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I have an Ubuntu 10.10 server with plenty of RAM, bandwidth and CPU. I'm seeing a strange, repeatable pattern in the distribution of latencies when serving static files from both Apache and nginx. Because the problem is common to both http servers, I'm wondering if I have misconfigured or poorly tuned Ubuntu's networking or cache parameters.

ab -n 1000 -c 4 http://apache-host/static-file.jpg:

Percentage of the requests served within a certain time (ms)
  50%      5
  66%   3007
  75%   3009
  80%   3011
  90%   9021
  95%   9032
  98%  21068
  99%  45105
 100%  45105 (longest request)

ab -n 1000 -c 4 http://nginx-host/static-file.jpg:

Percentage of the requests served within a certain time (ms)
  50%     19
  66%     19
  75%   3011
  80%   3017
  90%   9021
  95%  12026
  98%  12028
  99%  18063
 100%  18063 (longest request)

The results consistently follow this kind of pattern - 50% or more of requests served as expected, then the remainder falling into discrete bands, with the slowest a few orders of magnitude slower.

Apache is 2.x and has mod_php installed. nginx is 1.0.x and has Passenger installed (but neither app server should be in the critical path for a static file). Load average was around 1 when each test was run (server has 12 physical cores). 5GB free ram, 7GB cached swap. Tests were run from localhost.

Here are the configuration changes I have made from Ubuntu server 10.10 defaults:

/etc/sysctl.conf:
    net.core.rmem_default = 65536
    net.core.wmem_default = 65536
    net.core.rmem_max = 16777216
    net.core.wmem_max = 16777216
    net.ipv4.tcp_rmem = 4096 87380 16777216
    net.ipv4.tcp_wmem = 4096 65536 16777216
    net.ipv4.tcp_mem = 16777216 16777216 16777216
    net.ipv4.tcp_window_scaling = 1
    net.ipv4.route.flush = 1
    net.ipv4.tcp_no_metrics_save = 1
    net.ipv4.tcp_moderate_rcvbuf = 1
    net.core.somaxconn = 8192 

/etc/security/limits.conf:
    * hard nofile 65535
    * soft nofile 65535
    root hard nofile 65535
    root soft nofile 65535

other config:
    ifconfig eth0 txqueuelen 1000

Please let me know if this kind of problem rings any bells, or if more information about the config would be helpful. Thanks for your time.

Update: Here's what I'm seeing after increasing net.netfilter.nf_conntrack_max as suggested below:

Percentage of the requests served within a certain time (ms)
  50%      2
  66%      2
  75%      2
  80%      2
  90%      3
  95%      3
  98%      3
  99%      3
 100%      5 (longest request)
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1  
You check the error logs on both apache and nginx as well as dmesg? –  Kyle Brandt Oct 25 '11 at 20:04
    
Also, consider that you are maybe hitting a limit with ab side of things.... –  Kyle Brandt Oct 25 '11 at 20:08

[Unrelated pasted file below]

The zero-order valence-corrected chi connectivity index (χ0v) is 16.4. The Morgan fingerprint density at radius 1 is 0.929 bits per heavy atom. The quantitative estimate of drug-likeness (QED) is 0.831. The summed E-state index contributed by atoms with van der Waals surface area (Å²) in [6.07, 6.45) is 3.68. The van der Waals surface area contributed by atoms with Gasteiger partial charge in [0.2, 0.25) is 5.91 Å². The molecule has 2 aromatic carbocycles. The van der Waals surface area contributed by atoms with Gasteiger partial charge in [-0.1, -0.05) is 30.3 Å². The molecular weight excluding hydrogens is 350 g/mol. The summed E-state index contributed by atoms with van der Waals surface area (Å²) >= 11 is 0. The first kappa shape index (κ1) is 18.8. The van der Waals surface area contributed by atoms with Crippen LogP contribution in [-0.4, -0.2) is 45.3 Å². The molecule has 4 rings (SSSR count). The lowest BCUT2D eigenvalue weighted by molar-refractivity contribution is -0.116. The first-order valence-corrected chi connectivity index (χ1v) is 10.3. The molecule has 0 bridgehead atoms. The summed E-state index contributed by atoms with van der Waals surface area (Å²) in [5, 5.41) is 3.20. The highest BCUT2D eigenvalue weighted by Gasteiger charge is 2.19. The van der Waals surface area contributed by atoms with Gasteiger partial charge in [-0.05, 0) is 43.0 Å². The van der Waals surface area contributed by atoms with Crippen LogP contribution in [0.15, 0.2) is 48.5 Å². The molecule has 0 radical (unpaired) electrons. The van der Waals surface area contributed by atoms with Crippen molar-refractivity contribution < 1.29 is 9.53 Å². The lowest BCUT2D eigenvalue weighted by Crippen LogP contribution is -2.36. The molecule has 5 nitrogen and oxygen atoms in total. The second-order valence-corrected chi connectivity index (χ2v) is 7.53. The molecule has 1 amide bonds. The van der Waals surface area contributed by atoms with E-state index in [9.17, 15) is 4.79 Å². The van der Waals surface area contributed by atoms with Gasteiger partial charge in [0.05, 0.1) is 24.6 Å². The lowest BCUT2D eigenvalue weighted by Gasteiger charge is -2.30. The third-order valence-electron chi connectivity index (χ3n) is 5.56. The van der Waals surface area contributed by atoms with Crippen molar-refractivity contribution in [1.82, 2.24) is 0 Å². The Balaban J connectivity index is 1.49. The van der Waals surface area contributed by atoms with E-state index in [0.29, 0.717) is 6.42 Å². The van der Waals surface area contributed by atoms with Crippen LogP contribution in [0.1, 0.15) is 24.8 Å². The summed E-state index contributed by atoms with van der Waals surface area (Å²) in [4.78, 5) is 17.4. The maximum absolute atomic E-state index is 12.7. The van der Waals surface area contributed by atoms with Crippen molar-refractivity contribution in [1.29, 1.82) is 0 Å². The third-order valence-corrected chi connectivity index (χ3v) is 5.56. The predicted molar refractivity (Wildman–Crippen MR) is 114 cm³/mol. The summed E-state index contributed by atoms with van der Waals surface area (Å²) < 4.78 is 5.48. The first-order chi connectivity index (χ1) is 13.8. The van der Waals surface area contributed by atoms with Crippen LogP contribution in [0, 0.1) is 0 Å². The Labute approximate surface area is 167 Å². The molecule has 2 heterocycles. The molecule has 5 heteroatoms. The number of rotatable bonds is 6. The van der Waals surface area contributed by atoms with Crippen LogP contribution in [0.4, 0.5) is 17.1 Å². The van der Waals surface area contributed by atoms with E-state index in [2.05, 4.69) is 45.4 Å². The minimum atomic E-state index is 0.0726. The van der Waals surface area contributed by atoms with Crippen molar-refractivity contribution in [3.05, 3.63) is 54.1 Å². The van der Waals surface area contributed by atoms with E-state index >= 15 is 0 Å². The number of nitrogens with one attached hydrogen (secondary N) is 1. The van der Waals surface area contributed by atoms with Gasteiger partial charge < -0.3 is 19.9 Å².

Also also, when you say localhost are you hitting http://localhost ? Could there be a DNS bottleneck? How big is this static file? Even your 50% doesn't add up to me, should be 0-1MS for localhost –  Kyle Brandt Oct 25 '11 at 20:12
1  
Wow. dmesg told the tale: nf_conntrack: table full, dropping packet. Did sudo sysctl -w net.netfilter.nf_conntrack_max=131072 and the problem is gone: 100% of requests in 6ms. Thank you, @KyleBrandt! –  slowernet Oct 25 '11 at 21:14
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1 Answer

up vote 6 down vote accepted

Going off your comment that it was the nf_conntrack full problem, you can either increase the conntrak table:

sysctl -w net.netfilter.nf_conntrack_max=131072

Or if you are already behind a firewall you can just exempt HTTP traffic from connection tracking:

# iptables -L -t raw
Chain PREROUTING (policy ACCEPT)
target     prot opt source               destination         
NOTRACK    tcp  --  anywhere             anywhere            tcp dpt:www 
NOTRACK    tcp  --  anywhere             anywhere            tcp spt:www 

Chain OUTPUT (policy ACCEPT)
target     prot opt source               destination         
NOTRACK    tcp  --  anywhere             anywhere            tcp spt:www 
NOTRACK    tcp  --  anywhere             anywhere            tcp dpt:www
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Thanks again, @kyle! Huge help. –  slowernet Oct 25 '11 at 21:55
    
@EliotShepard: One other thing when benchmarking is to watch how many sockets are sitting open with netstat. You were probably starting a new test before old ones cleared up. If you use a load balancer, you will pay 2x in terms of connections as well. You might want to looking into some proc socket recycle / reuse options as well if you have a lot of traffic in production. –  Kyle Brandt Oct 26 '11 at 14:21
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